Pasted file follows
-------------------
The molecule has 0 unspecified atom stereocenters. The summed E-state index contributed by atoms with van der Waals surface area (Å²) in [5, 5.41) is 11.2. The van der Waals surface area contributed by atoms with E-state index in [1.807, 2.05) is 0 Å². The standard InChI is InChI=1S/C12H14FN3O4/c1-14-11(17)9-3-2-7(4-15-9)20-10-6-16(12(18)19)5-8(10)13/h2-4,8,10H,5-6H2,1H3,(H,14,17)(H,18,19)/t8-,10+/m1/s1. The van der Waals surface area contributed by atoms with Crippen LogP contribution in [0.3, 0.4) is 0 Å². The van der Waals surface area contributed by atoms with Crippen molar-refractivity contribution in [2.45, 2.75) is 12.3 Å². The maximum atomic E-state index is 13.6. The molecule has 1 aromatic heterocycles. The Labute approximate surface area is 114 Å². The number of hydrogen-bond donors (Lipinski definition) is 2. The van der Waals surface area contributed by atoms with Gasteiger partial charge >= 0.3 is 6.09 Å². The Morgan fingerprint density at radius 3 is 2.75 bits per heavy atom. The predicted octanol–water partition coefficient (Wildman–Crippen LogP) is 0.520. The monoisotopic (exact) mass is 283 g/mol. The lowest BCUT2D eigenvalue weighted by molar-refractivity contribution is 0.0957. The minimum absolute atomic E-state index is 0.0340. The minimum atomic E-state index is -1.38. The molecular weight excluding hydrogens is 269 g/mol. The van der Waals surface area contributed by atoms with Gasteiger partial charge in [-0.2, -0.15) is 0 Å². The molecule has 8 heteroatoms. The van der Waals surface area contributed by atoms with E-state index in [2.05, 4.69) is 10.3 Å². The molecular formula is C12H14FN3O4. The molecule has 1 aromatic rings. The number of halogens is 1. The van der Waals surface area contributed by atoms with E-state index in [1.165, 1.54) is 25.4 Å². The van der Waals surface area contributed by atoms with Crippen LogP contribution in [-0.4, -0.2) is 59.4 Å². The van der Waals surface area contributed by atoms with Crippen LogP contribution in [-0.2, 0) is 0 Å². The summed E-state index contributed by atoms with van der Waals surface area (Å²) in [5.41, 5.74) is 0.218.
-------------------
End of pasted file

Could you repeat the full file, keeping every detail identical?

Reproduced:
The molecule has 0 unspecified atom stereocenters. The summed E-state index contributed by atoms with van der Waals surface area (Å²) in [5, 5.41) is 11.2. The van der Waals surface area contributed by atoms with E-state index in [1.807, 2.05) is 0 Å². The standard InChI is InChI=1S/C12H14FN3O4/c1-14-11(17)9-3-2-7(4-15-9)20-10-6-16(12(18)19)5-8(10)13/h2-4,8,10H,5-6H2,1H3,(H,14,17)(H,18,19)/t8-,10+/m1/s1. The van der Waals surface area contributed by atoms with Crippen LogP contribution in [0.3, 0.4) is 0 Å². The van der Waals surface area contributed by atoms with Crippen molar-refractivity contribution in [2.45, 2.75) is 12.3 Å². The maximum atomic E-state index is 13.6. The molecule has 1 aromatic heterocycles. The Labute approximate surface area is 114 Å². The number of hydrogen-bond donors (Lipinski definition) is 2. The van der Waals surface area contributed by atoms with Gasteiger partial charge >= 0.3 is 6.09 Å². The Morgan fingerprint density at radius 3 is 2.75 bits per heavy atom. The predicted octanol–water partition coefficient (Wildman–Crippen LogP) is 0.520. The monoisotopic (exact) mass is 283 g/mol. The lowest BCUT2D eigenvalue weighted by molar-refractivity contribution is 0.0957. The minimum absolute atomic E-state index is 0.0340. The minimum atomic E-state index is -1.38. The molecular weight excluding hydrogens is 269 g/mol. The van der Waals surface area contributed by atoms with Gasteiger partial charge in [-0.2, -0.15) is 0 Å². The molecule has 8 heteroatoms. The van der Waals surface area contributed by atoms with E-state index in [2.05, 4.69) is 10.3 Å². The molecular formula is C12H14FN3O4. The molecule has 1 aromatic rings. The number of halogens is 1. The van der Waals surface area contributed by atoms with E-state index in [1.165, 1.54) is 25.4 Å². The van der Waals surface area contributed by atoms with Crippen LogP contribution in [-0.4, -0.2) is 59.4 Å². The van der Waals surface area contributed by atoms with Crippen LogP contribution in [-0.2, 0) is 0 Å². The summed E-state index contributed by atoms with van der Waals surface area (Å²) in [5.41, 5.74) is 0.218.